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a personal guide

_[The Basics] [Amman] [Jerash] [Mt Nebo] [Madaba] [Karak] [Petra] [Aqaba/Red Sea] [Wadi Rum] [Dead Sea] [Bethany]

The basics


Jordan has been the site of some of the most ancient civilisations - among the places to visit listed in Jordan - a personal guide, are those inhabited by Nabateans, Jews, Christians and Romans some 2000 years ago, 12th century Crusaders, and Ottoman Turks from the 16th century. However, Jordan as a country has a relatively short history, having come into being after the 1916 Arab Revolt against the Ottoman Empire. It was then known as Trans-Jordan as it straddled the banks of the Jordan River. Nowadays, the Hashemite Kingdom of Jordan (HKJ), as it is properly described, exists only on the Eastern side of the river.


The population is small at under six million, the majority of whom live in a few cities. Many Jordanian people are refugees, mostly Palestinian, but more recently the numbers have been swelled by Iraqis. In fact, the influx of wealthy Iraqis fleeing the conflict in their own country has led to a dramatic increase in house prices and other costs, adversely affecting the local population. Jordanians are mostly Palestinian or descended from the nomadic Bedouin tribes. Bedouin tents can be seen on farms, alongside western style housing, although relatively few Bedouins are really nomadic these days.


The only viable travel links are roads since the railway services are slow and rare. The Jordan river is not navigable. As far as the tourist is concerned, the main routes are the spectacular King's Highway and the fast Desert Highway which run south from Amman, and the road that follows the River Jordan from Amman to the Dead Sea. Driving can be dangerous - even worse than in Egypt - and this means of travel is not recommended. We travelled by coach and had no problems.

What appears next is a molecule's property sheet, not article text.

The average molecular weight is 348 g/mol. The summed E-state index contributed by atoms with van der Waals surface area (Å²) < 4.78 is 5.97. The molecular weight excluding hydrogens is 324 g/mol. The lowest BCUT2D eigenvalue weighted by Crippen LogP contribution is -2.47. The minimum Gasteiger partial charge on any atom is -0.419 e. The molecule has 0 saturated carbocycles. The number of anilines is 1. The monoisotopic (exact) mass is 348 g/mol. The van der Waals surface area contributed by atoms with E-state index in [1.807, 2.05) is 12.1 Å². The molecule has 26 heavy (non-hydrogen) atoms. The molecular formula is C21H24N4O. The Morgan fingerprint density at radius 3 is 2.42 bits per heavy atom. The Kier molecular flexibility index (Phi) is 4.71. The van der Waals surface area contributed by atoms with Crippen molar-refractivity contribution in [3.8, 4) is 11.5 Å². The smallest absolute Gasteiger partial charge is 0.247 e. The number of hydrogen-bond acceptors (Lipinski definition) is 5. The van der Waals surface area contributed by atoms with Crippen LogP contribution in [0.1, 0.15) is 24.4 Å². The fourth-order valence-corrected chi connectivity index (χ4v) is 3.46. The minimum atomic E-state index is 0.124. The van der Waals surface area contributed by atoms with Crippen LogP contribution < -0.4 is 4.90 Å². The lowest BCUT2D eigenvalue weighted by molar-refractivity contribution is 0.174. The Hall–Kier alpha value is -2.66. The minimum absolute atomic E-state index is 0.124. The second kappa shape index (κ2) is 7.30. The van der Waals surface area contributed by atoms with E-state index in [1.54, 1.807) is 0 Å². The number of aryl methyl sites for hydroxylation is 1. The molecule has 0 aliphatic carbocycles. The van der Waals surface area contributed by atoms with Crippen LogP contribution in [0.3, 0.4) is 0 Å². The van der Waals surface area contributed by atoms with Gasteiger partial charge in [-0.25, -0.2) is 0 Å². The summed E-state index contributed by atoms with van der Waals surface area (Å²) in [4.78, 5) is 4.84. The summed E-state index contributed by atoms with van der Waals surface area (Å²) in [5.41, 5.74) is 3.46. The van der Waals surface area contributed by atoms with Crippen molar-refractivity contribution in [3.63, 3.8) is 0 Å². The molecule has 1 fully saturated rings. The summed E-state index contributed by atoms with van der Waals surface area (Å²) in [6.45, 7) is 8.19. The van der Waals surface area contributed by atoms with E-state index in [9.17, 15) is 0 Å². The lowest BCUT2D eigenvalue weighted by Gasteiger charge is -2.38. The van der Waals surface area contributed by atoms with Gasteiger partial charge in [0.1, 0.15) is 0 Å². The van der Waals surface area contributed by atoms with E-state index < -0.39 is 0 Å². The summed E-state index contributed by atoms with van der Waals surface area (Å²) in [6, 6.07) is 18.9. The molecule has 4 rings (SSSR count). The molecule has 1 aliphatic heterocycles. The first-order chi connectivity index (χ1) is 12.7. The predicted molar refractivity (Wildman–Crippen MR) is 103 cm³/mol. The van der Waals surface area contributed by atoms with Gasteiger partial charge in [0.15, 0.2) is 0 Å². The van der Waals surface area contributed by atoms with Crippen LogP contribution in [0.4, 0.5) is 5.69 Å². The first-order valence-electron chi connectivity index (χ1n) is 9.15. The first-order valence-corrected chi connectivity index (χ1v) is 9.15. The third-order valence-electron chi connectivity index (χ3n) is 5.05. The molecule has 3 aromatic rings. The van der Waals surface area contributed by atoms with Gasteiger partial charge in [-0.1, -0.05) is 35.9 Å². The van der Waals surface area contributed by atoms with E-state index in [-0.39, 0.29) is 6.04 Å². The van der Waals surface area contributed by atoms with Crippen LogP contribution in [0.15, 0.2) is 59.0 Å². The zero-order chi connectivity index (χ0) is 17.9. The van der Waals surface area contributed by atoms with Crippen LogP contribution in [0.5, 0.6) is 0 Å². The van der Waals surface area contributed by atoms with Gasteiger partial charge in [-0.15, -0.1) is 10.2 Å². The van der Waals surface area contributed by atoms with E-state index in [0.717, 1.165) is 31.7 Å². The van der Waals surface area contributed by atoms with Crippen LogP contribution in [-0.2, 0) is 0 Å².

Most Jordanians are Moslem, though there are many Orthodox Christian churches. Saturday is the holy day of the islamic religion so banks, offices and shops are closed, though most tourist sites are fully open.

Safety and security

Provided a few simple rules are adhered to, you will be quite safe in Jordan, even at night. Take care of your valuables, especially in busy areas such as downtown Amman and Petra, and you will find Jordan much safer than any western country. Women should be careful of their safety when on their own (ie not with a man) as western women can be perceived as 'easy' and 'available; compared to Jordanian women. As with all Moslem countries, visitors - both men and women - should dress modestly. Because Jordan is close to Israel and the West Bank, military police are frequently seen, especially near the border, and there are occasional road blocks and police checks.


The basic money unit is the Jordanian Dinar, JD or 'Jaydee' for short. The JD is divided into 1000 fils or 100 piastres and prices are often quoted in Dinars and fils (eg 7.500). The notes are JD1, 5, 10 and 20 with smaller amounts dealt with by a confusing array of coins. In practice, coins are only useful when tipping the lavatory attendant.


Arabic is the national language and, although it differs from the arabic spoken in other countries (eg Egypt) most of the commonly used phrases are the same, or at least well understood. Basic English is widely understood in the tourist areas, but it is a friendly gesture if you learn a few arabic phrases, such as those below (shown as they sound):

"shukran" = "thank you"
"lah" = "no" (you will use "lah, shukran" a lot)
"aywa" = "yes"
"salaam alla aykum" = "hello" (the reply is "alla aykum es salaam")
"imshi!" = "go away!" (use only when absolutely necessary)


Don't go in the summer unless you like it really hot (up to 40 degrees Celcius). The basic rule is the summer is hot and dry, whilst the winter is cool and relatively wet. The northern, hilly areas, such as Amman and Jerash are the coolest, with Aqaba and the Dead Sea (by virtue of its low altitude) being the hottest. We went in early November and found Amman at about 20 degrees, Petra at 24, Aqaba 26 and the Dead Sea 25 degrees. It was sunny for most of the time, though we encountered a shower of rain (greeted by some enthusiasm by the locals) and fog on one morning. The desert at Wadi Rum was cool whilst we were travelling at speed in an open vehicle, though it warmed up by lunchtime.

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